Sunday, 14 December 2014

Free Will... the next P. poem

Free Will demands punishment:

They hung
me for clumsy crimes
and petty acts
committed unwittingly.

I hung
at wits end;
back and forth
in time
with the rope’s creak.

It did not concern me
to be hung -
coming from a tree
I was used to the feel
of suspension.

I will admit
that hanging there
gave time for thought.
I regretted the hurt
to Geppetto who, (in my imagination)
stood below, his teary eyes raised
as if I
a mysterious sacrifice (in truth
he was not allowed to visit,
the villagers fearing he might take an axe
can cut me down again).

My breath exited,
I found though
that toes
had kept some sort of consistency
with distant roots
while my twitching fingers
returned to being leaves.

I spread out;
soaked in the world
while time
became the preoccupation of those
who hung me.

When they cut me down (again)
I ran to Geppetto’s arms that opened
as if he was a door closed for too long
but finally, seeing the spring sun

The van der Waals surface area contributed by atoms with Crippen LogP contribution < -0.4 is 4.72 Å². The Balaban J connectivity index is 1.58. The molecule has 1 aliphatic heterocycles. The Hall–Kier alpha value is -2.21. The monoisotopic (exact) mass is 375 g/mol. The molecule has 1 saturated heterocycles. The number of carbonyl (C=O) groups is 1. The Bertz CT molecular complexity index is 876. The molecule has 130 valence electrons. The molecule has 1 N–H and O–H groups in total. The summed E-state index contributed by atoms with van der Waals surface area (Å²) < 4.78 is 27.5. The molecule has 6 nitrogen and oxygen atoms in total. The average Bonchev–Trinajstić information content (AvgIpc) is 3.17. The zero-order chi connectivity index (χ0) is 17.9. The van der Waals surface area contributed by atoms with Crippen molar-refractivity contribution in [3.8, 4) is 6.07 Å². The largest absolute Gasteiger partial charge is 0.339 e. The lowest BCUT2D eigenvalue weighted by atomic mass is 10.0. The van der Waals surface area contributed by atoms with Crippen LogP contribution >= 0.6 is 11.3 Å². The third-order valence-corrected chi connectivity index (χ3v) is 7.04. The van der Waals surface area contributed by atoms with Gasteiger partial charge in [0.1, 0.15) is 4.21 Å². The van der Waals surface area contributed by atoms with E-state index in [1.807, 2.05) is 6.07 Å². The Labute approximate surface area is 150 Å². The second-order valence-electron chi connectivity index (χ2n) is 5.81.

had come knocking, let the day back in.

Embraced by those arms, I wept
tears as thick as sap; as into his chest
I promised that I’d do better
if he granted me a second chance.

His aging hands touched my brow
as he smiled, his lips parting,
his yellow teeth appearing like the stamen
displayed by the unfolding flower.

‘Second chances are for the religious,’
He said, ‘for us two, we must make do
accepting our mistakes and returning,
as you have done, to try anew.’

We stood a while…long enough that I feared
we might both take root, become two trees entwined
and lost in a stillness I did not wish to return to.
I moved apart and said with a smile, ‘anyway Papa,
it is good to be back.’

We laughed and Geppetto took down my bowl
from the shelf and prepared dinner
and in my head it soon seemed as if I had never left;
had never hung from the scaffold tree
and so took another step back in the same direction —
not knowing that the past is the best teacher we can have
if we but listen to what it tries to teach us.

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